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Gender anomalies in Stated Preference surveys – Are biases really gender dependent?


  • Jacob Ladenburg

    () (Danish Institute of Governmental Research)

  • Søren Bøye Olsen

    () (Institute of Food and Resource Economics, University of Copenhagen)


In this paper, we develop a North-South endogenous growth model to examine thrThe potential for a number of common but severe biases in stated preference method surveys being gender dependent has been largely overlooked in the literature. In this paper we summarize results from three Choice Experiment studies that find evidence in favor of gender differences in vulnerability to biases. Specifically, the results indicate that women are more susceptible to starting point bias than men, while men are more susceptible to hypothetical bias than women. This seems to be interrelated with women inherently being more uncertain than men when choosing from a choice set. Furthermore, we set up a novel theoretical model, which provides an explanation for gender specific susceptibility to biases. We conclude that biases can indeed be gender dependent. Hence, researchers should not simply disregard potential gender differences, but rather take them into account and examine the extent of them when performing surveys. Finally, we give suggestions for future research in this area.

Suggested Citation

  • Jacob Ladenburg & Søren Bøye Olsen, 2010. "Gender anomalies in Stated Preference surveys – Are biases really gender dependent?," IFRO Working Paper 2010/1, University of Copenhagen, Department of Food and Resource Economics.
  • Handle: RePEc:foi:wpaper:2010_01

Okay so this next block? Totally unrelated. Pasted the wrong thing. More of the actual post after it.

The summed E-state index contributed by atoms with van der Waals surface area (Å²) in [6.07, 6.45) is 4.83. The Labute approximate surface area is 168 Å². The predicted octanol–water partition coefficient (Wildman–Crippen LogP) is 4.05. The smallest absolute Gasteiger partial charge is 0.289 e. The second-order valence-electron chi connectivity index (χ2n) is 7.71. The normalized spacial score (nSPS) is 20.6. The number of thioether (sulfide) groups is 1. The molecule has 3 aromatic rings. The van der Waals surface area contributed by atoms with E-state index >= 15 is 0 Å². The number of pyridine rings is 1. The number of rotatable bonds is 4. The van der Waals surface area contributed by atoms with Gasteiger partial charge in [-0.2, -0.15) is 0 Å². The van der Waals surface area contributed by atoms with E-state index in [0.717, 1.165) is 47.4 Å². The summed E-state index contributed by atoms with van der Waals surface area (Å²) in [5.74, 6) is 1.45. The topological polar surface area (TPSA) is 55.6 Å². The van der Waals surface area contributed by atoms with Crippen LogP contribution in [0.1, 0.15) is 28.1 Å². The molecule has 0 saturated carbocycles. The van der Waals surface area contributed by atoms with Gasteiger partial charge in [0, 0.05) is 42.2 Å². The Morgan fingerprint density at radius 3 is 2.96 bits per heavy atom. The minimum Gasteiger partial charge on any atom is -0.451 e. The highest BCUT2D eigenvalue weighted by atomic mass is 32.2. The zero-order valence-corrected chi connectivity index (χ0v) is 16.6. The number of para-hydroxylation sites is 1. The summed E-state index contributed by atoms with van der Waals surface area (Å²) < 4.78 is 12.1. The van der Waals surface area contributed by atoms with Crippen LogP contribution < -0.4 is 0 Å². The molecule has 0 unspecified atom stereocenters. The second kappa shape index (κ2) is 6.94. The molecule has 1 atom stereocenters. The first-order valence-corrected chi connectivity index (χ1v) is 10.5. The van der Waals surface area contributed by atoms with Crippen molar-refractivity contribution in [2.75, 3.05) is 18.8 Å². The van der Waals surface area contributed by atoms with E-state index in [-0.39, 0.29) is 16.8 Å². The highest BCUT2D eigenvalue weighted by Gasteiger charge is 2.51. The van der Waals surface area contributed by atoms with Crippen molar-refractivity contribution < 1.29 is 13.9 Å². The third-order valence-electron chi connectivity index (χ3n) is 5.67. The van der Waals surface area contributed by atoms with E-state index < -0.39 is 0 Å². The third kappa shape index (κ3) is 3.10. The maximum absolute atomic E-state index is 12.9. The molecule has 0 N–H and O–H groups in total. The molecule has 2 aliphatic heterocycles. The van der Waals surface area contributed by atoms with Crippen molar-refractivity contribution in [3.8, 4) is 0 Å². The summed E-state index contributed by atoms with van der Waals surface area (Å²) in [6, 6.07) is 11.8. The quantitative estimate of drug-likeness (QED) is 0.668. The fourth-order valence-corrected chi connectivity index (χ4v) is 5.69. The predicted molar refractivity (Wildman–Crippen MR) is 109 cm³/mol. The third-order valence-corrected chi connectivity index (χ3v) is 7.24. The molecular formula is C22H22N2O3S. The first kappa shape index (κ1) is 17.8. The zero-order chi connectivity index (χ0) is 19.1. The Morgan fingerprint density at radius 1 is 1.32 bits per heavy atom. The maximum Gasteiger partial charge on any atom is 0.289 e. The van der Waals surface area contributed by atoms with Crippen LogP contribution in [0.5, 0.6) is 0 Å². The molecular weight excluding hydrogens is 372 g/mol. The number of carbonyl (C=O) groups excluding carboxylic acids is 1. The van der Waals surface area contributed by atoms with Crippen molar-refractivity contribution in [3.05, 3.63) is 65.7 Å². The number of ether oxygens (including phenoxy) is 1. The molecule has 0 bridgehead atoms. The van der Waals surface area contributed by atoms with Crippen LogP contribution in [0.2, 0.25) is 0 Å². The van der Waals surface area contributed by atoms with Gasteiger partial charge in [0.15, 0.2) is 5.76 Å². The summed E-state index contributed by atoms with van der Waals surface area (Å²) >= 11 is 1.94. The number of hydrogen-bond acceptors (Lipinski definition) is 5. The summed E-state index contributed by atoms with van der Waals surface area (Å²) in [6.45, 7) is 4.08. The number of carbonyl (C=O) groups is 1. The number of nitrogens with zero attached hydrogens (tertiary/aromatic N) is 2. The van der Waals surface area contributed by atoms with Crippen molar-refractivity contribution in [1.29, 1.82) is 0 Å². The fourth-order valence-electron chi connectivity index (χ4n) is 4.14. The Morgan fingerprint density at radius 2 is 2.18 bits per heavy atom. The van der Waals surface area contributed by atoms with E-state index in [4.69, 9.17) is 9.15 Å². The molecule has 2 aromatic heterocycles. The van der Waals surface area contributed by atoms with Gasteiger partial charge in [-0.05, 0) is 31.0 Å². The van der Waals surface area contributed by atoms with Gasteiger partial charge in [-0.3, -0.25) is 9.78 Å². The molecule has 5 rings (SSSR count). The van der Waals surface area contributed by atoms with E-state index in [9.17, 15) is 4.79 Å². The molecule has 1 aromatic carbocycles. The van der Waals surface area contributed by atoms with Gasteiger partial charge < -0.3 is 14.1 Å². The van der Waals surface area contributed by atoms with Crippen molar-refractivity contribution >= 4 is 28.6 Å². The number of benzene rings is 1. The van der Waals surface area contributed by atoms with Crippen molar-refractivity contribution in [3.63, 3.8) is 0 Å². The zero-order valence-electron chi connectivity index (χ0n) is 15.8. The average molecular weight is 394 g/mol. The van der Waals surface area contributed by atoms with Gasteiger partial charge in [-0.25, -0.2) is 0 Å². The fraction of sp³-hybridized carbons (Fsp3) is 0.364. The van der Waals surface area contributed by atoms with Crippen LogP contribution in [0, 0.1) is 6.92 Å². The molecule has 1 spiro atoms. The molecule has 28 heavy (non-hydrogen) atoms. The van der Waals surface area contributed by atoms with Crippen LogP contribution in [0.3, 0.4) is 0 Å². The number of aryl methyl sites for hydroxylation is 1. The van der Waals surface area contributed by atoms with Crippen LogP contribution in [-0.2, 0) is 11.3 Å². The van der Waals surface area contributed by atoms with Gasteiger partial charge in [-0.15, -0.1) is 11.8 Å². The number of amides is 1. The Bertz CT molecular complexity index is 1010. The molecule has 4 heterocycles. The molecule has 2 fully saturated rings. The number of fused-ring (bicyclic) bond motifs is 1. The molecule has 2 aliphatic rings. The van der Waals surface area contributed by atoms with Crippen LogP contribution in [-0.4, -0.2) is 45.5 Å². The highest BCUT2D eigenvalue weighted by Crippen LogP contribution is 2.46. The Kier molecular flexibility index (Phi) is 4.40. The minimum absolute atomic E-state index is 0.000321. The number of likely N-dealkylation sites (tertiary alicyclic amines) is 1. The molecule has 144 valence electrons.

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    References listed on IDEAS

    1. Alberini, Anna & Boyle, Kevin & Welsh, Michael, 2003. "Analysis of contingent valuation data with multiple bids and response options allowing respondents to express uncertainty," Journal of Environmental Economics and Management, Elsevier, vol. 45(1), pages 40-62, January.
    2. James Andreoni & Lise Vesterlund, 2001. "Which is the Fair Sex? Gender Differences in Altruism," The Quarterly Journal of Economics, Oxford University Press, vol. 116(1), pages 293-312.
    3. Henrik Andersson & Mikael Svensson, 2008. "Cognitive ability and scale bias in the contingent valuation method," Environmental & Resource Economics, Springer;European Association of Environmental and Resource Economists, vol. 39(4), pages 481-495, April.
    4. Aadland, David & Caplan, Arthur J., 2006. "Cheap talk reconsidered: New evidence from CVM," Journal of Economic Behavior & Organization, Elsevier, vol. 60(4), pages 562-578, August.
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    Cited by:

    1. Martin Achtnicht, 2012. "German car buyers’ willingness to pay to reduce CO 2 emissions," Climatic Change, Springer, vol. 113(3), pages 679-697, August.

    More about this item


    Choice Experiment; Gender; Hypothetical bias; Preference Uncertainty; Starting point bias;

    JEL classification:

    • J16 - Labor and Demographic Economics - - Demographic Economics - - - Economics of Gender; Non-labor Discrimination
    • D80 - Microeconomics - - Information, Knowledge, and Uncertainty - - - General
    • Q51 - Agricultural and Natural Resource Economics; Environmental and Ecological Economics - - Environmental Economics - - - Valuation of Environmental Effects

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